Winner of the James Beard/ KitchenAid Cookbook of the Year 2000 and Winner of the Beard Award for the Best Writing on Food 2000.
 
 
August 18, 2019
Bookmark and Share



Basic Short Dough
(Bread Doughs, Short Doughs, and Batters)
Dough for pies, empanadas, and such
posted: 10/01/2007

Beef Broth
(Basic Recipes and Sauces)
Basic beef broth for recipes requiring it
posted: 01/06/2007

Chicken and Spinach
(Fowl)
Chicken breast sauteed with carrot, red bell pepper with wine and spinach and a hint of cinnamon
posted: 12/14/2006

Chicken Broth
(Basic Recipes and Sauces)
Basic chicken broth for other recipes requiring it
posted: 01/06/2007

Duck Breast with Marsala Orange Sauce and Red Currants
(Fowl)
Duck breast with a sauce of Marsala wine, orange juice, orange zest, and red currants
posted: 02/17/2009

Fish Broth
(Basic Recipes and Sauces)
Basic fish broth for recipes requiring it
posted: 01/06/2007

Griddled Broccoli
(Vegetables)
Broccoli cooked on a griddle
posted: 01/18/2011

Martha Rose Shulman's Marinated Broccoli Stems
(Antipasto, Meze, Tapas, and Hors d'Oeuvres)
Sliced raw broccoli stems marinated in oil, vinegar, and garlic
posted: 09/16/2008

Mashed Potatoes
(Vegetables)
The classic, and best, mashed potatoes
posted: 09/17/2007

Mayonnaise
Maionese
(Basic Recipes and Sauces)
The classic Mediterranean style mayonnaise used in Spain, France, and Italy
posted: 12/11/2006



Be notified of updates and events:
 


"Grill Italian hooks the cook in the introduction. Who would not want to light the grill after reading the author's description of an alfresco dinner in Sicily ? The recipes are generally on the simple side, relying on the fresh ingredients and herbs for flavor rather than on heavy marinades and bastings. I love the frequent trick of alternating items on skewers with cubes of oil-soaked bread or that of sprinkling on bread crumbs to add texture ? Sausages, onions and oranges skewered together offer a delightful change of pace."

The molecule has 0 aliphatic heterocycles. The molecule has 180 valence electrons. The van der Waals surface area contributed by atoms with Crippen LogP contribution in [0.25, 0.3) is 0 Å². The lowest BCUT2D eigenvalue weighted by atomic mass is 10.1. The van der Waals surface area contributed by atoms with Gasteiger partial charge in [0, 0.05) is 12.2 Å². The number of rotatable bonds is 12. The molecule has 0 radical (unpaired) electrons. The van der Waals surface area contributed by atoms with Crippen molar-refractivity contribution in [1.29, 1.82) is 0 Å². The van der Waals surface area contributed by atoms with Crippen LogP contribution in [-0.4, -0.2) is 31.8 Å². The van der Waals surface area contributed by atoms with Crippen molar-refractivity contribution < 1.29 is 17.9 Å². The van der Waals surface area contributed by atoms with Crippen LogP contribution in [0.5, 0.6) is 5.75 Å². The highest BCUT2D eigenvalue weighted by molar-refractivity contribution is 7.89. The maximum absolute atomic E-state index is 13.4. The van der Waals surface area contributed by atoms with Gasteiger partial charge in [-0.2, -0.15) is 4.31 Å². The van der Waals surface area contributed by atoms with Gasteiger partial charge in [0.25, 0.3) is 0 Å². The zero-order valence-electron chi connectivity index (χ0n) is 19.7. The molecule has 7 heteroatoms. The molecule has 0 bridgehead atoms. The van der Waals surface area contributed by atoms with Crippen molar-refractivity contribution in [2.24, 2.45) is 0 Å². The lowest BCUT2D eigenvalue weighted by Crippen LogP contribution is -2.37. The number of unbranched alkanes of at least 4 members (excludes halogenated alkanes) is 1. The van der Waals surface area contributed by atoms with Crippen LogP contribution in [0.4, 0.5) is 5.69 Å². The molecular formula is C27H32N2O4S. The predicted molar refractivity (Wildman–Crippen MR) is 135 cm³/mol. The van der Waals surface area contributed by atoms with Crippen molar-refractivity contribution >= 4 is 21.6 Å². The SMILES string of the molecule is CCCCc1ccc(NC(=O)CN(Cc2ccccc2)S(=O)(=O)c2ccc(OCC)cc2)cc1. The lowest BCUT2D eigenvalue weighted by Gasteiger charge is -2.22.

- Florence Fabricant, New York Times


Just like what’s happening with barbecue and grilling books (and Italian cookbooks), publishers feel obliged to regularly come out with books covering the same subject over and over again. This is because it is difficult to keep books in print, and older books (with a few exceptions, like The Joy of Cooking) are simply not as marketable as newer books. That said, Wright’s collection of hot and spicy recipes from around the world [Some Like it Hot] is much like the dozens that have come before it. It is comprehensive and the recipes look like they are authentic and complete, with a lot of anecdotal information to delight the reader. ...  Anyone who can write a chapter title like “Hot Chicks, Wicked Ducks, and Killer Rabbits” gets a pat on the back from me! 
- Dave DeWitt, author of The Chile Pepper Encyclopedia; Fiery-Foods.com

(View all)